Former Chairman of the World Council of Credit Unions helped communities around the world | Economic news






Brian Branch came to Madison in the late 1980s to earn a doctorate. in Economics at UW-Madison and spent 31 years with the World Council of Credit Unions, including 10 years as President and CEO. He retired last month.


BARRY ADAMS, STATE JOURNAL


The World Council, which leases space on Mineral Point Road from CUNA, an association of American credit unions, has 30 employees in Madison and 18 in Washington, DC.

Branch, 64, graduated from Bowdoin College, earned a master’s degree in Latin American studies from the University of Texas, and came to Wisconsin to pursue a doctorate. in Economics at UW-Madison. He and his wife live in Shorewood Hills and have two grown daughters. Her last day of work was September 6.

What do you want people to know about the World Council of Credit Unions?

We don’t have a lot of resources, but mobilizing people to tackle the big challenges we all face, it can really have an extraordinary impact. I firmly believe that we are very interconnected and when something big happens in the world it impacts communities and us here in the US I find a lot of connections over and over again.

When you started with the World Council, did you envision so much awareness, travel and change?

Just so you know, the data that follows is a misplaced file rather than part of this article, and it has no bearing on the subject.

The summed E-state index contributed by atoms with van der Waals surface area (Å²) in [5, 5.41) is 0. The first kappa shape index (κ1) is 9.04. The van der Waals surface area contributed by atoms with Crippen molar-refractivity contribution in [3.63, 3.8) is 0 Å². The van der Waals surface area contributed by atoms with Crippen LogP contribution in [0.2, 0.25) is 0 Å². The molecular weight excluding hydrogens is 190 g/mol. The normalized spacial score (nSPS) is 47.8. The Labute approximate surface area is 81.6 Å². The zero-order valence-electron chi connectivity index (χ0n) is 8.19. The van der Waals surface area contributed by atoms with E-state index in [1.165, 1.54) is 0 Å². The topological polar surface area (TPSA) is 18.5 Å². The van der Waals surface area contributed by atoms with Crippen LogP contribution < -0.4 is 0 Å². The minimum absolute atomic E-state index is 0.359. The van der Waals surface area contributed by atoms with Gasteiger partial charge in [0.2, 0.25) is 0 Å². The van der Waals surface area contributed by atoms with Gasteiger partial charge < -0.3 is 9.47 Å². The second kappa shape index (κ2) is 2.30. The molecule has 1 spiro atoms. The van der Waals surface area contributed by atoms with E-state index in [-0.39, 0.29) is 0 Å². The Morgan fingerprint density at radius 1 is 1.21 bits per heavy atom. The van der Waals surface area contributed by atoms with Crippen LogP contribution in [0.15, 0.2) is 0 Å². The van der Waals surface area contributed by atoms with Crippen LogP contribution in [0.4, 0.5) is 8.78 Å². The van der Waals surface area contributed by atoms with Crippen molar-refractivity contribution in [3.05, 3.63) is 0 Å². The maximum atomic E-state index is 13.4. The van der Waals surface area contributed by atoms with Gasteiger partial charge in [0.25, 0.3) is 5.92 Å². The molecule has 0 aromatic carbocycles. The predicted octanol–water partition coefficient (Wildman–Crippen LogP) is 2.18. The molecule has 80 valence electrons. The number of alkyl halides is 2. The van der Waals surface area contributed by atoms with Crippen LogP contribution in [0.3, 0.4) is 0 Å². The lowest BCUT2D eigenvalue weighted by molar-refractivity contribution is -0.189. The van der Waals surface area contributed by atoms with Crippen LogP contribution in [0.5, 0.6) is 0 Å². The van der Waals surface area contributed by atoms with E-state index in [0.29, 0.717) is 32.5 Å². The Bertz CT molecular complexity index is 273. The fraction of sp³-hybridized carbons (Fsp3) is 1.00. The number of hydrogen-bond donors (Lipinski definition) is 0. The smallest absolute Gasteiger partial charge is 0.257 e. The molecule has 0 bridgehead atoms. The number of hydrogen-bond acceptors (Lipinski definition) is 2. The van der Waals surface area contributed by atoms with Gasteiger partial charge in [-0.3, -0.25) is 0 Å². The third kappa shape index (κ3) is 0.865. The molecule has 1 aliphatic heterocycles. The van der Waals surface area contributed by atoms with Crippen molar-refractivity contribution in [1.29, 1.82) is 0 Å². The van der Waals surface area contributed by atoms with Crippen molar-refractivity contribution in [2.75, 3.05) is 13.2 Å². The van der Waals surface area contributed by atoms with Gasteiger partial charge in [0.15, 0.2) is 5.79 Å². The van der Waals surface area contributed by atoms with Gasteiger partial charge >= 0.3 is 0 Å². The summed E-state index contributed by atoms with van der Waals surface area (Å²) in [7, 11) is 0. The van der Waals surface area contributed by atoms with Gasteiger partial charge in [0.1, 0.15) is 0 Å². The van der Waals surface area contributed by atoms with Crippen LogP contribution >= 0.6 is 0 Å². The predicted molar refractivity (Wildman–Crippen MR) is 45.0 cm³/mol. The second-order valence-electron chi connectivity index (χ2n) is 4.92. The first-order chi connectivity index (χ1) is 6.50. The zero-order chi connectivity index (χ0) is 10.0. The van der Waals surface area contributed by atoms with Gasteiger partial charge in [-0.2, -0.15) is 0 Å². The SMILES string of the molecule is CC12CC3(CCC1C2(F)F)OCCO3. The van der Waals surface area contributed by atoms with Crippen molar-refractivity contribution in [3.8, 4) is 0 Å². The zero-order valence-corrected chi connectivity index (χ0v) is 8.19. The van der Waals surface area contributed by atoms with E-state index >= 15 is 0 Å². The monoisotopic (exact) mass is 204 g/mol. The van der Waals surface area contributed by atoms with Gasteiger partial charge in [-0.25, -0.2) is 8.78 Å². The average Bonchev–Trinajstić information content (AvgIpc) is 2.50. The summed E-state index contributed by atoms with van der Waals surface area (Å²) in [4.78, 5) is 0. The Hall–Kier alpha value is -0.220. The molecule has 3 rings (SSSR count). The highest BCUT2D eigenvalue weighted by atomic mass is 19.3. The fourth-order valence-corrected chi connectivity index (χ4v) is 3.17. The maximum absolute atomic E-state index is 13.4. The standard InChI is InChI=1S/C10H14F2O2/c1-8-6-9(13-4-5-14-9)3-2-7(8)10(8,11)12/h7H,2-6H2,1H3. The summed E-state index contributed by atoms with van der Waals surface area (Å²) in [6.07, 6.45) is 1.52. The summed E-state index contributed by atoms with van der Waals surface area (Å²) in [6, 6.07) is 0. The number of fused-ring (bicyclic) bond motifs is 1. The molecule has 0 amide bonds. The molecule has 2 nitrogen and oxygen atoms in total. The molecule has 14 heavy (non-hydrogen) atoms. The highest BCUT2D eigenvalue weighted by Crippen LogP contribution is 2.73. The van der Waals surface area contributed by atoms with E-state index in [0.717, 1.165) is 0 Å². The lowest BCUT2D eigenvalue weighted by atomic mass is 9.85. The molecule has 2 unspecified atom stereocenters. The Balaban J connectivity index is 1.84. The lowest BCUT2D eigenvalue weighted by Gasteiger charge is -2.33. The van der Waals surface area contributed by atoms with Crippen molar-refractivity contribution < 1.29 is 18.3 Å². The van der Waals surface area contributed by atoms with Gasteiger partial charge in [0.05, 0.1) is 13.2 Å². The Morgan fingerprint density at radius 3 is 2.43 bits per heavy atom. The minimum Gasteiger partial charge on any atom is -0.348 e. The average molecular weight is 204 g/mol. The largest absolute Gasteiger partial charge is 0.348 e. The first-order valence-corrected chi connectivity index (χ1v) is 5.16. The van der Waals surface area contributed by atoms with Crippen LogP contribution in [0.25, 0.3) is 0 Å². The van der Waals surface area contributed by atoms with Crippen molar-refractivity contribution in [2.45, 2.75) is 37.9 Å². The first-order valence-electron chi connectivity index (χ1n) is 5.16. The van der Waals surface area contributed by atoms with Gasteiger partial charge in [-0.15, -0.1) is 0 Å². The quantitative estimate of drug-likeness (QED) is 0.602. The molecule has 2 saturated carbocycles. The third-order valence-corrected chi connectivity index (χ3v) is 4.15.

Frankly, I am privileged to have been able to go to some of these communities and see this change at the grassroots happen and I am privileged to have been able to stay here, so I have seen this change for a long time. period period of time.






Brian branch

Brian Branch visited refugee camps in Kurdistan in northern Iraq in 2019 and worked with the United Nations on efforts to create economic pathways for people displaced by war. “These people had been through such a violent time and there was no trust,” Branch said. “But what was most important to them was family and reunification. So the special forces soldiers started giving self-defense lessons to these young women who had been victimized by ISIS,” which helped build trust and began to bring their families … together. They felt fulfilled and inspired. “


World Council of Credit Unions


Your work is quite varied. How did this lead to the creation of an orphanage in Kenya?

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Joan Ferguson

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